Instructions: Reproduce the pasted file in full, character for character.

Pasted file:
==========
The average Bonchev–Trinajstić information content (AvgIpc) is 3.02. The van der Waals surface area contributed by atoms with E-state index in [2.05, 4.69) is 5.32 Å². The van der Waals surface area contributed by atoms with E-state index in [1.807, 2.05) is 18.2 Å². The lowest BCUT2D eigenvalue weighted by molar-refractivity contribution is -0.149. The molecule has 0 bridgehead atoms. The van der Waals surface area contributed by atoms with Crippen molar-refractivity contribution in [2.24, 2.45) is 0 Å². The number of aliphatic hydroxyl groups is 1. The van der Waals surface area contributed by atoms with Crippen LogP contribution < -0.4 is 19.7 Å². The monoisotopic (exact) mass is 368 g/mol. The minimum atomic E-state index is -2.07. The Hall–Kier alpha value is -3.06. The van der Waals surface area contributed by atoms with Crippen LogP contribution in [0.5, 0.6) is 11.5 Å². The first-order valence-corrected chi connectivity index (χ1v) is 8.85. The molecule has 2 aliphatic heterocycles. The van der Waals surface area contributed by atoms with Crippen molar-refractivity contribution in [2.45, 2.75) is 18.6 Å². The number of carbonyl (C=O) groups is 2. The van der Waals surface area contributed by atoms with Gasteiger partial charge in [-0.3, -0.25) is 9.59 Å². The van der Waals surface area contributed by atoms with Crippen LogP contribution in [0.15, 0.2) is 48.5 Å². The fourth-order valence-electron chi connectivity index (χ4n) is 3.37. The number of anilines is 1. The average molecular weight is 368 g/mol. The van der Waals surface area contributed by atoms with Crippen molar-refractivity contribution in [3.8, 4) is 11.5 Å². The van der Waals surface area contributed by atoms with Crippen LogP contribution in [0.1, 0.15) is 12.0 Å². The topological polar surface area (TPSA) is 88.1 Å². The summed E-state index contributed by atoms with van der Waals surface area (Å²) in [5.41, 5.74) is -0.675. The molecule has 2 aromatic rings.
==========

The average Bonchev–Trinajstić information content (AvgIpc) is 3.02. The van der Waals surface area contributed by atoms with E-state index in [2.05, 4.69) is 5.32 Å². The van der Waals surface area contributed by atoms with E-state index in [1.807, 2.05) is 18.2 Å². The lowest BCUT2D eigenvalue weighted by molar-refractivity contribution is -0.149. The molecule has 0 bridgehead atoms. The van der Waals surface area contributed by atoms with Crippen molar-refractivity contribution in [2.24, 2.45) is 0 Å². The number of aliphatic hydroxyl groups is 1. The van der Waals surface area contributed by atoms with Crippen LogP contribution < -0.4 is 19.7 Å². The monoisotopic (exact) mass is 368 g/mol. The minimum atomic E-state index is -2.07. The Hall–Kier alpha value is -3.06. The van der Waals surface area contributed by atoms with Crippen LogP contribution in [0.5, 0.6) is 11.5 Å². The first-order valence-corrected chi connectivity index (χ1v) is 8.85. The molecule has 2 aliphatic heterocycles. The van der Waals surface area contributed by atoms with Crippen molar-refractivity contribution in [2.45, 2.75) is 18.6 Å². The number of carbonyl (C=O) groups is 2. The van der Waals surface area contributed by atoms with Gasteiger partial charge in [-0.3, -0.25) is 9.59 Å². The van der Waals surface area contributed by atoms with Crippen LogP contribution in [0.15, 0.2) is 48.5 Å². The fourth-order valence-electron chi connectivity index (χ4n) is 3.37. The number of anilines is 1. The average molecular weight is 368 g/mol. The van der Waals surface area contributed by atoms with Crippen molar-refractivity contribution in [3.8, 4) is 11.5 Å². The van der Waals surface area contributed by atoms with Crippen LogP contribution in [0.1, 0.15) is 12.0 Å². The topological polar surface area (TPSA) is 88.1 Å². The summed E-state index contributed by atoms with van der Waals surface area (Å²) in [5.41, 5.74) is -0.675. The molecule has 2 aromatic rings.